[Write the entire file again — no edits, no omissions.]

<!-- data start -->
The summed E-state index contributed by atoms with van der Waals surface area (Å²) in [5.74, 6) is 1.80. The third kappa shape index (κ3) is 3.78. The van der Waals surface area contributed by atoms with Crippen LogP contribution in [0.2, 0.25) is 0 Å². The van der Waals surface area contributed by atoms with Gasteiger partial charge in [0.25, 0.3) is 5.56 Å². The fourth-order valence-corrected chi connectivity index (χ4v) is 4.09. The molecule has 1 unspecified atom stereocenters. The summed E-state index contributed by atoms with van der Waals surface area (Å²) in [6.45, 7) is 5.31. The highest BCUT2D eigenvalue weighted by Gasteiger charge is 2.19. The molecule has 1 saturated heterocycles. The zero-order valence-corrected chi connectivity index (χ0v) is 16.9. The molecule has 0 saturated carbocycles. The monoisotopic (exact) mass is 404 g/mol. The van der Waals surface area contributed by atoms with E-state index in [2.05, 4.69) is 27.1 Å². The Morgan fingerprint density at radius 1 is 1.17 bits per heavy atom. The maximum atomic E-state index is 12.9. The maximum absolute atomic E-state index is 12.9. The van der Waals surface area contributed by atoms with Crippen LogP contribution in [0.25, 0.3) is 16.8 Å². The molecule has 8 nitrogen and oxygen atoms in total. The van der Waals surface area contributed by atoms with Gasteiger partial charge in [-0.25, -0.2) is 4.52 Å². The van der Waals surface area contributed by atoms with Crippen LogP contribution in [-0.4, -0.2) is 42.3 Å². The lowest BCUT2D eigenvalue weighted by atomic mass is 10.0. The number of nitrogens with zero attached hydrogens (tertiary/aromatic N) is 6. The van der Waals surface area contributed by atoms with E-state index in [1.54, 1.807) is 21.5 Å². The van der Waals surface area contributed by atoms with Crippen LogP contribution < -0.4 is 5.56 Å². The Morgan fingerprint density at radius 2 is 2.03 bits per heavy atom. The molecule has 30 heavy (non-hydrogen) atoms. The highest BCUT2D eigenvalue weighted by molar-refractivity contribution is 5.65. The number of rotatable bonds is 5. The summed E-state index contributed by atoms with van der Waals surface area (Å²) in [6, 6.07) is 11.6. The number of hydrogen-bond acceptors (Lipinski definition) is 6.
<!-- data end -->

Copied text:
The summed E-state index contributed by atoms with van der Waals surface area (Å²) in [5.74, 6) is 1.80. The third kappa shape index (κ3) is 3.78. The van der Waals surface area contributed by atoms with Crippen LogP contribution in [0.2, 0.25) is 0 Å². The van der Waals surface area contributed by atoms with Gasteiger partial charge in [0.25, 0.3) is 5.56 Å². The fourth-order valence-corrected chi connectivity index (χ4v) is 4.09. The molecule has 1 unspecified atom stereocenters. The summed E-state index contributed by atoms with van der Waals surface area (Å²) in [6.45, 7) is 5.31. The highest BCUT2D eigenvalue weighted by Gasteiger charge is 2.19. The molecule has 1 saturated heterocycles. The zero-order valence-corrected chi connectivity index (χ0v) is 16.9. The molecule has 0 saturated carbocycles. The monoisotopic (exact) mass is 404 g/mol. The van der Waals surface area contributed by atoms with E-state index in [2.05, 4.69) is 27.1 Å². The Morgan fingerprint density at radius 1 is 1.17 bits per heavy atom. The maximum atomic E-state index is 12.9. The maximum absolute atomic E-state index is 12.9. The van der Waals surface area contributed by atoms with Crippen LogP contribution in [0.25, 0.3) is 16.8 Å². The molecule has 8 nitrogen and oxygen atoms in total. The van der Waals surface area contributed by atoms with Gasteiger partial charge in [-0.25, -0.2) is 4.52 Å². The van der Waals surface area contributed by atoms with Crippen LogP contribution in [-0.4, -0.2) is 42.3 Å². The lowest BCUT2D eigenvalue weighted by atomic mass is 10.0. The number of nitrogens with zero attached hydrogens (tertiary/aromatic N) is 6. The van der Waals surface area contributed by atoms with E-state index in [1.54, 1.807) is 21.5 Å². The van der Waals surface area contributed by atoms with Crippen LogP contribution < -0.4 is 5.56 Å². The Morgan fingerprint density at radius 2 is 2.03 bits per heavy atom. The molecule has 30 heavy (non-hydrogen) atoms. The highest BCUT2D eigenvalue weighted by molar-refractivity contribution is 5.65. The number of rotatable bonds is 5. The summed E-state index contributed by atoms with van der Waals surface area (Å²) in [6, 6.07) is 11.6. The number of hydrogen-bond acceptors (Lipinski definition) is 6.